The story of eCommerce in Nigeria would never be complete without recognising Pay on Delivery (PoD), a payment option which over the years has proven to be one of the major pillars of the sector.
Trust has been identified as one of the reasons why shoppers would keep opting to pay cash on delivery of goods purchased online. Some online stores have swayed to adapt to shoppers’ choice while others do otherwise.
Konga over the week revealed that it’s relaunching PoD, starting with Lagos State by August 1, 2018. This is coming barely seven months after the payment option was stopped under the leadership of the former CEO, Shola Adekoya.
This move by Konga.com to reverse its previous position on PoD proves that there’s a future for the option in the eCommerce sector.
Konga.com claims to have had 97% of all orders in major cities delivered on the same day over the last 30 days. Is this enough reason to bring back Pay on Delivery?
According to Konga online division CEO, Nick Imudia, the store has invested in capacities that would allow the company do more than 85% same day delivery of major product categories across Nigeria within the next one year.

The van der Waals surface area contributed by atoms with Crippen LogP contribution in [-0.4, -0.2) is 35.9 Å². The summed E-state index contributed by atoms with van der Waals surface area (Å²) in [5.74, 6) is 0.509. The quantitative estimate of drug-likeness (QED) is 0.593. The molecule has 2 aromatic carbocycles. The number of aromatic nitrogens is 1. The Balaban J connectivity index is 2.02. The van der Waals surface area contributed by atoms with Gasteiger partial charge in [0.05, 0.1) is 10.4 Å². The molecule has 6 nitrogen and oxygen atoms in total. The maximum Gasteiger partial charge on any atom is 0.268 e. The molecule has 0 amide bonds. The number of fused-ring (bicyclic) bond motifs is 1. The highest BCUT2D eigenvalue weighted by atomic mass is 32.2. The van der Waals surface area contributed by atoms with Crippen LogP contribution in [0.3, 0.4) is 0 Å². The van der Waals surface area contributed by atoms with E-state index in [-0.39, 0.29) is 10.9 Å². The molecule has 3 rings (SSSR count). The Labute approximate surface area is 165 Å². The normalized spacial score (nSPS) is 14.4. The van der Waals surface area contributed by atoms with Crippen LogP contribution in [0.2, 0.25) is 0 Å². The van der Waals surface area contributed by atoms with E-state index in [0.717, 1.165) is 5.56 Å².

This move will definitely increase orders on the platform as well as returned and cancelled orders.
A couple of eCommerce stores in Nigeria still stick to their policy of payment before delivery, considering PoD as a monster that needs to be tamed. As from August 1, there will only be 3 of those — Drinks.ng, PayPorte and Supermart.
Jumia appears not to be putting an end to the payment option in the near future. Jumia Nigeria CEO, Juliet Anamah earlier in the year affirmed the online store’s stand on the payment option, saying that PoD can only be terminated by the shoppers.
Whether the Pay on Delivery option was started as a means to capture the market by early entrants or not, it appears to have come to stay.
Following the killing of a Jumia Nigeria deliveryman in Port Harcourt last year, many have condemned the Pay on Delivery model. But players in the sector can still stick to non-cash-based payment on delivery options in order to safeguard the lives of their staff while also building trust with their shoppers.
Whether Nigeria is a tough market or not, for as long as there’s a trust issue in the nation’s eCommerce space, the future remains bright for Pay on Delivery and irrespective of the excuses for it, it remains a means to increase sales.
Nigerian startups raised $377m in 2019, more than twice what they did in 2018. Find out more when you download the full report.